Easy Sauerkraut Recipe

Sauerkraut really is one of the easiest fermented foods to make, not to mention superior and far cheaper than store bought options. It has been popular through out central Europe for hundreds of years.

Benefits of Sauerkraut:

  1. Supplies live beneficial bacteria

  2. Improves immune function

  3. Reduces allergies and inflammation

  4. Supports cognitive health and mood

  5. Provides lots of antioxidants

Sauerkraut Recipe:

The options here are endless, but it can easily start with just 2 ingredients, i.e. cabbage and salt!!! That is it. In fact, I suggest you start here, nail the process and then experiment from there with different flavours.



  • 1 medium cabbage

  • 1 tsp real salt

  • vegetable starter (optional)

  • Optional ingredients to flavour the kraut:

  • carrot

  • apple

  • pear

  • onions

  • garlic

  • herbs

  • ginger

  • etc…..the options are endless


  1. Chop cabbage

  2. Add salt

  3. Knead with your clean hands until juice is released from cabbage, approx 10 min

  4. Pack tightly into a fermenting jar so that the veggies are under the liquid. If you need more juice, you can either keep pounding with a rolling pin until more juice is released or top up with a brine solution of salt and water until veggies under the liquid

  5. Weight down with rolled cabbage leave to ensure veggies stay underneath the liquid. We do not want to come into contact with the vegetables

  6. Tightly secure the lid and sit at room temperature for a minimum of 5 days, ideally 2-3 weeks so that it can go through the full fermentation phases.


  • Around day 2-5, excess liquid may come pouring out the sides, this is the height of the fermentation process, so ensure your jar is placed either on a plate or in a bowl to prevent mess

  • Regularly burb your ferment, by just opening and closing, this allows the excess gases to escape

  • Ensure all utensils are sterilised before commencing

  • If you notice the liquid is diminishing during the fermentation process, then top again with a brine mix until the veggies are covered.


- Fermented food is incredibly powerful and highly detoxing, so you want to start off VERY SLOWLY. If you feel that you or your child is a sensitive individual you want to go gradually. So start off with adding a little of the juice to your food, then 1/2 tsp, 1tsp etc and slowly build up to roughly a 1/4 of a cup with your food.

If you need help incorporating healing into your nutrition, then reach out to me or check my work with me page.

How to make your own Gluten Free Flour

Going gluten free can be quite challenging when it’s all new to you.

When we completed our GAPS journey of healing (no grains), the decision was made to be gluten free allowing some grains of a gluten free nature whilst still following all the principles of a whole food nutrient dense diet.

We couldn’t do nut flours due to my son’s nut allergies and were also very limited using coconut flour due to the amount of eggs it typically requires as he also had an egg allergy.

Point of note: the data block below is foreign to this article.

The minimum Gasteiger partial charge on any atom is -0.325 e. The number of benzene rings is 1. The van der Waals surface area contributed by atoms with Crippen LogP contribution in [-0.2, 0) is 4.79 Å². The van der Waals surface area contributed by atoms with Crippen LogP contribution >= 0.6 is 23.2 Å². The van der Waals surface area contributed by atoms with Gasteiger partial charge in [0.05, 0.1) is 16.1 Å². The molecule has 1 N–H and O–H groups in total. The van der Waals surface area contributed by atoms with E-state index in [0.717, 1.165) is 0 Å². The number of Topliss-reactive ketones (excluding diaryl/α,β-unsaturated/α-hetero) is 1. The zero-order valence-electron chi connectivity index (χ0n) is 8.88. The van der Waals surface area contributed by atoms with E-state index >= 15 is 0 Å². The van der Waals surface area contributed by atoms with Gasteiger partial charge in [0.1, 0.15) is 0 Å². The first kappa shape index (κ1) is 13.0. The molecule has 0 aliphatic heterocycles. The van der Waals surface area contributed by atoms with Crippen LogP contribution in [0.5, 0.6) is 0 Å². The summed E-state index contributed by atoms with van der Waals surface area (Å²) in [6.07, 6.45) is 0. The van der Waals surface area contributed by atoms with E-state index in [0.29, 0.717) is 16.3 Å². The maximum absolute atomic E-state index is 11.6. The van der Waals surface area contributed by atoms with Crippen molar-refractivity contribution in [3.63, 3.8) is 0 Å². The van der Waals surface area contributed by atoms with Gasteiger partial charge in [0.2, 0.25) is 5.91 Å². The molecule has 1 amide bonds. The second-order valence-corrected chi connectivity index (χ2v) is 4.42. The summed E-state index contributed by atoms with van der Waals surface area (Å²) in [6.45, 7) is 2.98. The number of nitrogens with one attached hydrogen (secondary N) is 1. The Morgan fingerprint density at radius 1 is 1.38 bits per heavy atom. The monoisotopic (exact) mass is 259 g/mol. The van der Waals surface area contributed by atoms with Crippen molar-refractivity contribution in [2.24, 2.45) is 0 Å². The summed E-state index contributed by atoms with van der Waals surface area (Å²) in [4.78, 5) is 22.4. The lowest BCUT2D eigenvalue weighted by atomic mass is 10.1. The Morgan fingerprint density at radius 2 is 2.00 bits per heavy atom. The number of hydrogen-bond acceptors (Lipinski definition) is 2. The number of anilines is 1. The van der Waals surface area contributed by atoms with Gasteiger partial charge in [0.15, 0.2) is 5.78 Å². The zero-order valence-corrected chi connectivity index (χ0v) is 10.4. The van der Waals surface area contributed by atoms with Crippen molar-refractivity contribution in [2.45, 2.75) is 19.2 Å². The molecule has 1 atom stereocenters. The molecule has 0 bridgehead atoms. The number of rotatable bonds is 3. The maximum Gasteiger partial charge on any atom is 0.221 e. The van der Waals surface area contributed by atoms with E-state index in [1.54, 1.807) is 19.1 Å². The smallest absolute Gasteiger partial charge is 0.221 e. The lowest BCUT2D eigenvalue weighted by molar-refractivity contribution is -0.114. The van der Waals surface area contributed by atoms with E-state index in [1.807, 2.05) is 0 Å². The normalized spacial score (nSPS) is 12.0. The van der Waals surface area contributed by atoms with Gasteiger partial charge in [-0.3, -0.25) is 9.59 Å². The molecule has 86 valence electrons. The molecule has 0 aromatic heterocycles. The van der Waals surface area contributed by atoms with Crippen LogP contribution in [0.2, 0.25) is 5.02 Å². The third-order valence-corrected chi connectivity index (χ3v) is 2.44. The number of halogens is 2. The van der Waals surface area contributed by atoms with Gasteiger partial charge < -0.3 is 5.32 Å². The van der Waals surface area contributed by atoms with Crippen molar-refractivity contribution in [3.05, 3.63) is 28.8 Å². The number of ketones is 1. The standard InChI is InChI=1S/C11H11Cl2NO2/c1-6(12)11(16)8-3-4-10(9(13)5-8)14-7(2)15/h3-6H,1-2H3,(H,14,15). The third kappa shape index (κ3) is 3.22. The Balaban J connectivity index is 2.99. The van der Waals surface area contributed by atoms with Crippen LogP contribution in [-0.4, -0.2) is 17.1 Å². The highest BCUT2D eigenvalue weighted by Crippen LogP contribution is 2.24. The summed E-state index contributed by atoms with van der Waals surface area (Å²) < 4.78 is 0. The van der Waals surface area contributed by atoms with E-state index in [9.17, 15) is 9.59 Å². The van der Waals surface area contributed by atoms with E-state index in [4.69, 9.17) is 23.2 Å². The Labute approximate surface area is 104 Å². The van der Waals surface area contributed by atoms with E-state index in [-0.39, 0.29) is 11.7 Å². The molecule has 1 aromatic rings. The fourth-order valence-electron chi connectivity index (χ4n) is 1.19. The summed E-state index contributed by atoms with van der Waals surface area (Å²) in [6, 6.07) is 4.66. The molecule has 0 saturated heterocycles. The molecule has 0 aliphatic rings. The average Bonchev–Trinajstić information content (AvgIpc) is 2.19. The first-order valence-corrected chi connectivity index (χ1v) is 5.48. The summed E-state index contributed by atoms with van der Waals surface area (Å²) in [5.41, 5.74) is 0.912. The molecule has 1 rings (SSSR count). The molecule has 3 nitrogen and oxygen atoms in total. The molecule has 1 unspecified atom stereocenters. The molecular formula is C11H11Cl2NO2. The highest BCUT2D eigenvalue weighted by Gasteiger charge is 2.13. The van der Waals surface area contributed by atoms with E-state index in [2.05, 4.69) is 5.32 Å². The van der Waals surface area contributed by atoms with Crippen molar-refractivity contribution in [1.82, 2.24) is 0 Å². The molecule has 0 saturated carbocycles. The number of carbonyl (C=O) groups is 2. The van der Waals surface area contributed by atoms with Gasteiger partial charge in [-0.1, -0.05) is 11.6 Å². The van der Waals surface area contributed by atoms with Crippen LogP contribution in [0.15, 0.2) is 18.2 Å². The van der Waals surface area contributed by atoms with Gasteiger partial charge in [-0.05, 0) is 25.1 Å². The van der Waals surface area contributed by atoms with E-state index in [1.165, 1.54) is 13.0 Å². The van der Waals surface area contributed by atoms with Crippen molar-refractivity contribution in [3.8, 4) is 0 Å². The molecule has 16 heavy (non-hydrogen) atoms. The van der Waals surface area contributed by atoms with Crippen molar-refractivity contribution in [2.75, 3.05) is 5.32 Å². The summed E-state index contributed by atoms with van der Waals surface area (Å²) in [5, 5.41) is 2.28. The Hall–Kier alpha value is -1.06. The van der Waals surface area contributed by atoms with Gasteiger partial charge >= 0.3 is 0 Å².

Looking at the packaged gluten free flours they were full of starches and fillers, so I was very limited to what I could use and was left with no option but to make my own.

So I started looking through my allergy cook books for a recipe and thankfully found one that was not too complicated. The one below is adapted from the original recipe in the book “YUM- Top tips for feeding babies and kids with allergies”

Plain Gluten Free Flour


·         150g of chickpea flour. I buy it in bulk from here

·         150g of Sorghum flour. I use Bob’s Red Mill which is easily sourced from Coles or health food stores

·         150g of Tapioca flour. Make sure this does not contain any preservatives

·         1.5  tsp of guar gum. This is needed to help bind the flour. It has the number 412 and in The Chemical Maze is listed as safe for most people.  There are some noted side effects; however it has been fine for my family.

Self Raising Gluten Free Flour


·         All of the above

·         1tsp of bicarb

·         2 tsp of cream of tartar

Mix all together and store in an airtight container.

Three flours used to make Gluten Free Flour


·         You can swap the sorghum & chickpea for the following flours:

o   Millet, quinoa, buckwheat, almond (if no nut allergy)

o   Coconut flour can also be used as an option, but then you will need to play around with the liquid content and eggs in your recipe as coconut flour is very thirsty. This makes it slightly more challenging to do a straight swap in recipes.

After playing around with various combinations, we personally prefer the taste & texture of the above mix and use it very easily as a replacement to make just about any recipe Gluten Free.

To be time effective, I triple the recipe and store in a large airtight container.

Gluten Free Flour Mixes

Working with gluten free flour is very different to that of wheat, so be patient and play around with it, you WILL get the hang it.

Any recipe I post saying gluten free flour will use this mix unless specified otherwise.